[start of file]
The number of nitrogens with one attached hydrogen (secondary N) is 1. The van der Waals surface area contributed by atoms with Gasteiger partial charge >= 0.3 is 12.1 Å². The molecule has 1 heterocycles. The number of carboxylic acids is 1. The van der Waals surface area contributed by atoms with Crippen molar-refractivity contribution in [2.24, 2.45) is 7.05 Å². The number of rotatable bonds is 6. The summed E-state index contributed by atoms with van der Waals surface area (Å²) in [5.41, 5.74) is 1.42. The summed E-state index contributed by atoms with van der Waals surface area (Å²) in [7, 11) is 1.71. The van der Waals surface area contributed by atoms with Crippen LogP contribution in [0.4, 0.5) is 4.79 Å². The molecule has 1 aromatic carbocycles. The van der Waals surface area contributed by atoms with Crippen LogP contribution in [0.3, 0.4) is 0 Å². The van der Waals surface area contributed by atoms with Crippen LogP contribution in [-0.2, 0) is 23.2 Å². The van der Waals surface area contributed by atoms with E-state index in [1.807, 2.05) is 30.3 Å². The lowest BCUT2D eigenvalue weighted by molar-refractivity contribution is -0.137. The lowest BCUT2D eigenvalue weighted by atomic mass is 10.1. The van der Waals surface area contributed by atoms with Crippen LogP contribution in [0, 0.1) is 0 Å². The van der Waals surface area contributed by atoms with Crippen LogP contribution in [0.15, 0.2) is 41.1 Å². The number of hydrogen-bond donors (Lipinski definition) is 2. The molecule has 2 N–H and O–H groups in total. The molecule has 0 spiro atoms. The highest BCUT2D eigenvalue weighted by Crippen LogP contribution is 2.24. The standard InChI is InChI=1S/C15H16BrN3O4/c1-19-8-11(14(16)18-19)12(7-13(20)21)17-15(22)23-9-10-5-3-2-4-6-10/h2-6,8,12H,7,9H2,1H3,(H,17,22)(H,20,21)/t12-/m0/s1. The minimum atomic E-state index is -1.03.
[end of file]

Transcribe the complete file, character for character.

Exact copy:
The number of nitrogens with one attached hydrogen (secondary N) is 1. The van der Waals surface area contributed by atoms with Gasteiger partial charge >= 0.3 is 12.1 Å². The molecule has 1 heterocycles. The number of carboxylic acids is 1. The van der Waals surface area contributed by atoms with Crippen molar-refractivity contribution in [2.24, 2.45) is 7.05 Å². The number of rotatable bonds is 6. The summed E-state index contributed by atoms with van der Waals surface area (Å²) in [5.41, 5.74) is 1.42. The summed E-state index contributed by atoms with van der Waals surface area (Å²) in [7, 11) is 1.71. The van der Waals surface area contributed by atoms with Crippen LogP contribution in [0.4, 0.5) is 4.79 Å². The molecule has 1 aromatic carbocycles. The van der Waals surface area contributed by atoms with Crippen LogP contribution in [0.3, 0.4) is 0 Å². The van der Waals surface area contributed by atoms with Crippen LogP contribution in [-0.2, 0) is 23.2 Å². The van der Waals surface area contributed by atoms with E-state index in [1.807, 2.05) is 30.3 Å². The lowest BCUT2D eigenvalue weighted by molar-refractivity contribution is -0.137. The lowest BCUT2D eigenvalue weighted by atomic mass is 10.1. The van der Waals surface area contributed by atoms with Crippen LogP contribution in [0, 0.1) is 0 Å². The van der Waals surface area contributed by atoms with Crippen LogP contribution in [0.15, 0.2) is 41.1 Å². The number of hydrogen-bond donors (Lipinski definition) is 2. The molecule has 2 N–H and O–H groups in total. The molecule has 0 spiro atoms. The highest BCUT2D eigenvalue weighted by Crippen LogP contribution is 2.24. The standard InChI is InChI=1S/C15H16BrN3O4/c1-19-8-11(14(16)18-19)12(7-13(20)21)17-15(22)23-9-10-5-3-2-4-6-10/h2-6,8,12H,7,9H2,1H3,(H,17,22)(H,20,21)/t12-/m0/s1. The minimum atomic E-state index is -1.03.